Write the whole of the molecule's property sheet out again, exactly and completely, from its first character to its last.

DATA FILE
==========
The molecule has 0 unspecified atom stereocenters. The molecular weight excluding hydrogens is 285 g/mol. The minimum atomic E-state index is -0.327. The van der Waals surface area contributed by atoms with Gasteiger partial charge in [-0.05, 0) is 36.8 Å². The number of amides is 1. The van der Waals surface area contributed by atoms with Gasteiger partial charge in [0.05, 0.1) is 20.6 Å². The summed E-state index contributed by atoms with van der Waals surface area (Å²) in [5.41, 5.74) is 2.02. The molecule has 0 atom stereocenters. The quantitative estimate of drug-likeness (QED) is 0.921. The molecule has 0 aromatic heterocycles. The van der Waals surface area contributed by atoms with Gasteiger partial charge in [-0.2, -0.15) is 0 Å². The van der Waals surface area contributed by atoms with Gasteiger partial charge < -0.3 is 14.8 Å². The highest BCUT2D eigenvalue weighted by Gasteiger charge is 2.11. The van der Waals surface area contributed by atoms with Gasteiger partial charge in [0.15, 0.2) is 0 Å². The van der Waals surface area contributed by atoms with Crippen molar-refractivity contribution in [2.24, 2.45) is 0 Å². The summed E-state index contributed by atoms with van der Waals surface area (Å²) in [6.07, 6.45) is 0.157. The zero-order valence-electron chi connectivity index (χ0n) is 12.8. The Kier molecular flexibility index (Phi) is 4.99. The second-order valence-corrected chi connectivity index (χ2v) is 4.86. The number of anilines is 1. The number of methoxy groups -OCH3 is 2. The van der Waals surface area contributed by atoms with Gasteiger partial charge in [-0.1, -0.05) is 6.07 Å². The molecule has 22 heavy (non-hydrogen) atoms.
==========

The molecule has 0 unspecified atom stereocenters. The molecular weight excluding hydrogens is 285 g/mol. The minimum atomic E-state index is -0.327. The van der Waals surface area contributed by atoms with Gasteiger partial charge in [-0.05, 0) is 36.8 Å². The number of amides is 1. The van der Waals surface area contributed by atoms with Gasteiger partial charge in [0.05, 0.1) is 20.6 Å². The summed E-state index contributed by atoms with van der Waals surface area (Å²) in [5.41, 5.74) is 2.02. The molecule has 0 atom stereocenters. The quantitative estimate of drug-likeness (QED) is 0.921. The molecule has 0 aromatic heterocycles. The van der Waals surface area contributed by atoms with Gasteiger partial charge in [-0.2, -0.15) is 0 Å². The van der Waals surface area contributed by atoms with Gasteiger partial charge < -0.3 is 14.8 Å². The highest BCUT2D eigenvalue weighted by Gasteiger charge is 2.11. The van der Waals surface area contributed by atoms with Gasteiger partial charge in [0.15, 0.2) is 0 Å². The van der Waals surface area contributed by atoms with Crippen molar-refractivity contribution in [2.24, 2.45) is 0 Å². The summed E-state index contributed by atoms with van der Waals surface area (Å²) in [6.07, 6.45) is 0.157. The zero-order valence-electron chi connectivity index (χ0n) is 12.8. The Kier molecular flexibility index (Phi) is 4.99. The second-order valence-corrected chi connectivity index (χ2v) is 4.86. The number of anilines is 1. The number of methoxy groups -OCH3 is 2. The van der Waals surface area contributed by atoms with Gasteiger partial charge in [-0.1, -0.05) is 6.07 Å². The molecule has 22 heavy (non-hydrogen) atoms.